Malaysia’s Original People: Past, Present And Future Of The Orang Asli is a dense, far-reaching compendium of essays edited by Kirk Endicott, a professor with the Department of Anthropology at Dartmouth College in the United States. The essays run the gamut – from pieces on Orang Asli religion, language, and culture to the legal battles and political situation that renders them displaced and marginalised within the Malaysian nationalist framework.
The book is systematically divided into several sections under the categories mentioned above. As the contributors are mostly academics and researchers, each essay is packed with information from several angles; an essay on Orang Asli animism and cosmology, for instance, is also rife with facts about the history of oppression they’ve faced on the Malay Peninsula, starting from Malay and Indonesian slave raiders of the 18th and 19th centuries.
There is no beating around the bush here in an attempt to neutralise or even erase colonial British and Malaysian government complicity in the systematic displacement and marginalisation of the Orang Asli. From start to finish, these essays excavate the devastating impact of capitalism via the oil palm plantation and logging industries, for example, and the bureaucratic nature of the capitalist democracies like Malaysia whose state interests are, with greater intensity and frequency, tied to the profits of corporations.
Because it’s written by academics, some essays tend to read as though they were written for other academics, an insider’s conversation that might leave the non-specialist reader confused. While the essays on Orang Asli belief systems, for example, are fascinating, they are complex and verbose; whole pages were sometimes indecipherable to me because it throws together a string of words in Orang Asli languages couched between linguistic concepts, terms and phrases. Despite this, these essays demonstrate that Orang Asli beliefs about animism and interconnectedness between humans and non-humans are the key to how they manage the land and resources. It’s not that the Orang Asli abstain from eating meat or clearing land; it’s that they do it within a belief system that says they shouldn’t take more than they should, and that for what is taken, something should be done on the part of humans to restore the balance.
An interesting concept among most Orang Asli groups is the taboo about mocking or insulting non-human life. This is an idea that is almost alien to the money-obsessed, work-driven, middle-class urban professionals. To me, it demonstrates something beautiful; the value of words and ideas, and the effect it has on one’s own wellbeing and one’s community and family. This interconnectedness makes it hard to close one eye and sanction widespread ecological destruction through various excuses, such as “We need to modernise” or “The technology helps us in the end”.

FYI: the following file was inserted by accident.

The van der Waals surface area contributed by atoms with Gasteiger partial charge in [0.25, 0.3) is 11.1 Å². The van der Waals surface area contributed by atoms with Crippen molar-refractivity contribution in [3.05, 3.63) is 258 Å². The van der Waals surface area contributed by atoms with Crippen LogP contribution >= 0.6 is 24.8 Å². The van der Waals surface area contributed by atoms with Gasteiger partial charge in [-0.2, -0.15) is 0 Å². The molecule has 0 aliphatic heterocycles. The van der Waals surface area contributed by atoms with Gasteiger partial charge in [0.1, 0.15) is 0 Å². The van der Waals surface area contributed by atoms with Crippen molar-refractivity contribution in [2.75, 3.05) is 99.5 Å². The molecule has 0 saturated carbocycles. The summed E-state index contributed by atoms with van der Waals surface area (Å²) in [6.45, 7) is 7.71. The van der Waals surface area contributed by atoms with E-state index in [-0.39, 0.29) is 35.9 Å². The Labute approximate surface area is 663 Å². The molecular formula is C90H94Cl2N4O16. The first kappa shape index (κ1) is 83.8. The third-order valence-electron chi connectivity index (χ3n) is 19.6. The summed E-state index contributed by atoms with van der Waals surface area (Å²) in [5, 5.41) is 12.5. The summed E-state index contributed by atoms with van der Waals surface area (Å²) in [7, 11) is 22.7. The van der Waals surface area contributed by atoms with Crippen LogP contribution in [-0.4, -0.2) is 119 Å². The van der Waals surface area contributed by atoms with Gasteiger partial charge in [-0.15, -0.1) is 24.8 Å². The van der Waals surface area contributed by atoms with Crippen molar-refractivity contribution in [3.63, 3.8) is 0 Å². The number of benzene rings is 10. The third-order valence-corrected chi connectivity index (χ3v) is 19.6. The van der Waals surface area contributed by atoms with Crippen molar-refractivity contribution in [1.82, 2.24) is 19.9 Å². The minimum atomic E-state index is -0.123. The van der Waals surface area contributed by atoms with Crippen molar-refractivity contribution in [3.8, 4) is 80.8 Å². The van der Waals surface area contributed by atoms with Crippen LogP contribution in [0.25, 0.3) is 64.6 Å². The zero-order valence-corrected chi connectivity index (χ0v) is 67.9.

Another key point is the practice of non-violence among the Orang Asli; researchers who have lived with them for years explore how it is possible that they never abused their children or their wives, even when they disagreed. To me, this is astonishing: no child abuse, no rape. These disagreements are always sorted out verbally through intense discussions; and it’s never individualised, as all parties involved must participate. Some speculate that their adherence to non-violence grew out of a reaction to the brutalities faced by the Orang Asli when slave-raiders regularly tore through the forest to abduct them. Interestingly, a related fact about their practice of non-violence is the communal nature of their societies. Private property doesn’t exist; in the instances where some Orang Asli groups tried to absorb capitalist values and enter into market-based living, earning more at the expense of others, their attitudes changed, and they became selfish. They hoarded what was theirs, which was alien to most Orang Asli. The connection between private property and violence is interesting here, but it’s not explored in detail.
Malaysia’s Original People should be required reading for all Malaysians, but it’s heft and price may be a deterrent to some. Reading about these issues will engender a seismic shift in most Malaysians’ thinking and our ready acceptance of capitalist values as the best values for competition, innovation and development. Seen from the point of view of the Orang Asli, however, it looks different. They foresaw the dystopian future most of us are now aware of, with regards to climate change.
However, they continue to face oppression against a nationalist framework that valorises them, in theory, as “the original people” but in practice, ensures that they remain irrelevant and on the margins, displaced in resettlement villages, and left out of educational opportunities that lead to better-paying jobs. Some of the Orang Asli have survived by retreating further back into the forest and refusing the state’s demands to assimilate, convert into another religion, and erase themselves. More Malaysians should learn not to accept what’s being done to them in the name of a so-called developed Malaysia. Taking a page from the Orang Asli mode of resistance, we should learn how to say no.
Malaysia’s Original People: Past, Present And Future Of The Orang Asli
Editor: Kirk Endicott
Publisher: NUS Press, National University of Singapore